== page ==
Mark Curtis is an independent author, journalist and consultant. He is a former Research Fellow at the Royal Institute of International Affairs (Chatham House) and was until recently Director of the World Development Movement. He has worked in the field of international development for 14 years, including as Head of Global Advocacy and Policy at Christian Aid and Head of Policy at ActionAid.
He has written five books and numerous articles on British and US foreign policies and international development and trade issues. His most recent books are: Unpeople: Britain's Secret Human Rights Abuses (Vintage, London, 2004); Web of Deceit: Britain's Real Role in the World (Vintage, London, 2003); Trade for Life: Making Trade Work for Poor People (Christian Aid, London, 2001); The Great Deception: Anglo-American Power and World Order (Pluto, London, 1998); and The Ambiguities of Power: British Foreign Policy since 1945 (Zed, London, 1995).
He is currently an Honorary Research Fellow at the University of Strathclyde and has been Visiting Research Fellow at the Institut Français des Relations Internationales, Paris and the Deutsche Gesellschaft für Auswärtige Politik, Bonn. He is a graduate of Goldsmiths' College, University of London and the London School of Economics and Political Science.
Current projects include a new book on British foreign policy and radical Islam, travel to various African countries to investigate why hunger is deepening among poor farmers and investigations into the harsh impact of British mining and energy companies overseas – as well as the continuing hopeless task of interesting a mainstream media broadcaster in films on the reality of British foreign policy.
Mark Curtis, Secret Affairs: Britain's Collusion with Radical Islam. Serpent's Tail 2010.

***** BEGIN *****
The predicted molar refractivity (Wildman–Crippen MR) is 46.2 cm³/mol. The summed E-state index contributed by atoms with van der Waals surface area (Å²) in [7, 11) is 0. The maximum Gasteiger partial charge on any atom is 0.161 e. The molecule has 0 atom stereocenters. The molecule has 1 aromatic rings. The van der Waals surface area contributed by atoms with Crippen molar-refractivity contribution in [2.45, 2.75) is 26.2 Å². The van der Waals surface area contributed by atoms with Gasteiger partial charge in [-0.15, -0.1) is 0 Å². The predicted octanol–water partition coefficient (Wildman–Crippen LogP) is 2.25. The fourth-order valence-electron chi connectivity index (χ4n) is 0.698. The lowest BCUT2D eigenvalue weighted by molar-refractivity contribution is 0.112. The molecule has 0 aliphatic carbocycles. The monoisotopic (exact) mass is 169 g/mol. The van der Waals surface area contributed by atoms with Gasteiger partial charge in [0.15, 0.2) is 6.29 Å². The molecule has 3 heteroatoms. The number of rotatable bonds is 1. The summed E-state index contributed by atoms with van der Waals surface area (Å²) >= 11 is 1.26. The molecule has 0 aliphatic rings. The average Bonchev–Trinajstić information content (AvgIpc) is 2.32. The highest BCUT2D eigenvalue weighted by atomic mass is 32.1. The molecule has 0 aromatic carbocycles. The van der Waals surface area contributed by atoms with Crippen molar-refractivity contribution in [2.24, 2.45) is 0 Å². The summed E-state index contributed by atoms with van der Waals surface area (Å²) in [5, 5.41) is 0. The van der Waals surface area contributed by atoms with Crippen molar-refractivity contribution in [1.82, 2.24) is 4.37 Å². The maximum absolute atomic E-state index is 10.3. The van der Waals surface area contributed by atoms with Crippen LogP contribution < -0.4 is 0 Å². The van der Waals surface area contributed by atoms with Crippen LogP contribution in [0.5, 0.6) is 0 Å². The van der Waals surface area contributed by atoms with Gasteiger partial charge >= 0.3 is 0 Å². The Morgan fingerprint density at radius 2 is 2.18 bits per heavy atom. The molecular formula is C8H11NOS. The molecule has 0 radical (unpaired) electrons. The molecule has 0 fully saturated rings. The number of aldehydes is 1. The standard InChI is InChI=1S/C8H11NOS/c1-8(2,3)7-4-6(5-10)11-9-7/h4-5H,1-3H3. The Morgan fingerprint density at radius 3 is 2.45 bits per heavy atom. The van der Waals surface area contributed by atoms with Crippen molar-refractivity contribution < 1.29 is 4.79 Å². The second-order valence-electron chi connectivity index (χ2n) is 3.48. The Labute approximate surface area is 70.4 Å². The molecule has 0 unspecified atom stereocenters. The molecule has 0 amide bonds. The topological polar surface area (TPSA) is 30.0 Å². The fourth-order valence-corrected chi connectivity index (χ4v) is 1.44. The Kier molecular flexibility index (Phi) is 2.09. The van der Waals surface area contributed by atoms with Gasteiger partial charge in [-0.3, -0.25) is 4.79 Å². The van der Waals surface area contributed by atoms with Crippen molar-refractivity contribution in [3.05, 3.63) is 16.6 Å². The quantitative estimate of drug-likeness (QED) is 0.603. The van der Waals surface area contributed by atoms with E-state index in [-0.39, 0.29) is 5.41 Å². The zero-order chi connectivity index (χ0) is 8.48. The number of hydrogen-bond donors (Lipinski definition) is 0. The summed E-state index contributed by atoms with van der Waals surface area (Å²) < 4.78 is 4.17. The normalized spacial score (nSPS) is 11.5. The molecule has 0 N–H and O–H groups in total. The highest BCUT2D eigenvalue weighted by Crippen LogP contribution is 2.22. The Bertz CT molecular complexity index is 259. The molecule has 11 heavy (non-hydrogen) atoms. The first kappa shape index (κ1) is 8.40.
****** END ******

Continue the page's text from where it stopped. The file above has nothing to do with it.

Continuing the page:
Mark Curtis, Web of Deceit: Britain's Real Role in the World. With a Foreword by John Pilger. Vintage 2003.
Mark Curtis, The Ambiguites of Power: British Foreign Policy Since 1945. Zed Books 1995.
Murder on the beach: British-backed wars helped create Tunisian killer, Middle East Eye, 3 July 2018
Britain needs a full public inquiry into Libya war, Middle East Eye, 14 June 2018
Are British ministers consistently misleading parliament on their Middle East policy? Middle East Eye, 17 May 2018
How Britain engaged in a covert operation to overthrow Assad, Middle East Eye, 25 April 2018
Britain's collusion with radical Islam: Interview with Mark Curtis by Ian Sinclair, openDemocracy, 20 March 2018
For the British political elite, the invasion of Iraq never happened, Middle East Eye, 19 March 2018
Corbyn’s Labour party should promote more moderation, less extremism in UK foreign policy, 21 June 2017
A London attacker and UK covert operations in Syria and Libya, 7 June 2017
The Manchester Bombing as Blowback: The Latest Evidence by Mark Curtis and Nafeez Ahmed, Information Clearing House, 3 June 2017
The British establishment is putting our lives at risk: Our state's key ally is a major public threat, markcurtis.info, 24 May 2017
UK General Election: What are the foreign policy implications? New Internationalist, 18 May 2017
A dangerous new era in British foreign policy: Talk at Stop the War annual conference, 27 April 2017
The UN: A brief history of the UK's long opposition, 14 March 2017
Why protests against Trump should be widened to change current UK foreign policy, 3 February 2017
Britain’s violations of international law, 23 January 2017
Britain’s Seven Covert Wars: RAF Drones, Embedded SAS Forces, Training of Jihadists, Global Research, 15 October 2016
Hilary Benn's speech – The media's war footing on Corbyn and Syria, 4 December 2015
The coup in Iran, 1953, 30 November 2011 (12 February 2007)
Afghanistan is being stifled by military operations, The Guardian/Comment is free, 19 February 2011
The EU's ugly resource grab, The Guardian, 14 November 2010
Secret Affairs, By Mark Curtis Reviewed by Kim Sengupta, The Independent, 30 July 2010
Bin Laden, the Taliban, Zawahiri: Britain's done business with them all, The Guardian, 5 July 2010
Norway's dirty little secrets, The Guardian/Comment is free, 24 September 2009
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